329.63
    349.23
    369.99
    392.00
    415.30
    440.00

    I don't know anything about music.. My source for that list: http://www.phy.mtu.edu/~suits/notefreqs.html

    EDIT: Apparently you do not need the two upper frequencies, because they are the same note as the two lower ones. right?
     
    Last edited: Mar 21, 2014
  18. kubeek

    kubeek Well-Known Member

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    I think you could use a single 16-bit counter, and set the top value to a new one each time the counter triggers. I.e. on each trigger you calculate how long you need to count till the next output changes state, and which of the outputs it should be. Not really sure right now on how to calculate it, but if you start with just two signals and draw it on a piece of paper I am sure you will get there. Something along the way of adding the periods of all the sines and finding the next change, and some counting in modulo I guess.
     
  19. misterT

    misterT Well-Known Member Most Helpful Member

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    Ok, I think this is the way to go if you want a software pwm (or square wave frequency generator).

    3-channel example:
    Code (C):

    /* set up counters */
    uint16_t f1_counter = 0;
    uint16_t f2_counter = 0;
    uint16_t f3_counter = 0;

    uint16_t f1_increment = calculate correct increment to get the frequency you want;
    uint16_t f2_increment = calculate correct increment to get the frequency you want;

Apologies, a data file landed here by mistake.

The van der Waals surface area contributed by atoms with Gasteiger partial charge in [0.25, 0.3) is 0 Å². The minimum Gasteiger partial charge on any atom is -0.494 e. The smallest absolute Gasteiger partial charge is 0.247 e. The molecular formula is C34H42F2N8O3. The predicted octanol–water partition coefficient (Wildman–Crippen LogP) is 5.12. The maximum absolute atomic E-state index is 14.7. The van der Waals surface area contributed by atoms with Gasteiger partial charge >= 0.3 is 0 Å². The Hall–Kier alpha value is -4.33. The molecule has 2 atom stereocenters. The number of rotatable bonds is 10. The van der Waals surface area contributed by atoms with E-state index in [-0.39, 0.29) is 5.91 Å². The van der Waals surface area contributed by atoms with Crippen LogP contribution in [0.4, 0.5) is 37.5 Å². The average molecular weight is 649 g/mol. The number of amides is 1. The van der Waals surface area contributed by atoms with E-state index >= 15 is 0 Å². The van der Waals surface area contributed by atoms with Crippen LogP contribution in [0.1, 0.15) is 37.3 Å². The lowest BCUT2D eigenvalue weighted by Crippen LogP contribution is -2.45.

uint16_t f3_increment = calculate correct increment to get the frequency you want;

    interrupt routine that is executed at constant interval {
        (f1_counter & 0x8000) ? (PIN1_HIGH) : (PIN1_LOW);
        (f2_counter & 0x8000) ? (PIN2_HIGH) : (PIN2_LOW);
        (f3_counter & 0x8000) ? (PIN3_HIGH) : (PIN3_LOW);

        f1_counter += f1_increment;
        f2_counter += f2_increment;
        f3_counter += f3_increment;
    }
     
    The fx_counter variable is tested if the last bit is set or not and the output is set high or low accordingly. The frequency is controlled by the amount of the fx_increment and the loop (interrupt) frequency. You can play with the values. 8bit counters gives you more speed, but less resolution (accuracy) etc. Loop frequency sets the resolution.

    This scheme also lets you to go higher and higher.. I mean from 220 Hz to 440 Hz.
    Instead of testing the last bit (bit 15).. test the bit before that (bit 14) and you double the frequency. Is that the same as going one octave up? sorry I'm really bad in music theory.
    Anyway, if that is true, then you get that kind of control almost free.

    Actually you have nice control of the accuracy of the frequency if you play with the increment value and what bit you are testing. I can't do the math now.. too drunk.

    The math is:

    Not sure if this is correct:
    loopf / ((2^n)*increment)

    loopf: the loop frequency that you execute the thing.
    n: the bit you are testing if it is 1 or 0
    increment: the counter increment

    You want the loop frequency to be as fast as possible and then you have two variables to play with.
     
    Last edited: Mar 21, 2014
    • Thanks Thanks x 1
  20. wip

    wip Member

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    Will test this very soon! I think I will end up with your solution, that is: 1 uc for USB - ADC - ... / 1 uc for software PWM (communication with ISP). That way, I will be able to run the timer at +-10us or lower and have good precision over the frequencies. Will report back!

    Cheers!
     
  21. misterT

    misterT Well-Known Member Most Helpful Member

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    I did some calculations and it looks like with the method I came up with it is really hard to get all 12 frequencies with decent accuracy. I thin you need to dedicate one or more microcontrollers just to generate the signals. You need really fast loop to get enough resolution.

    .. and there are problems with my code.. It does not work as I first thought. Sorry about that. I'll re-think that tomorrow.
     
    Last edited: Mar 21, 2014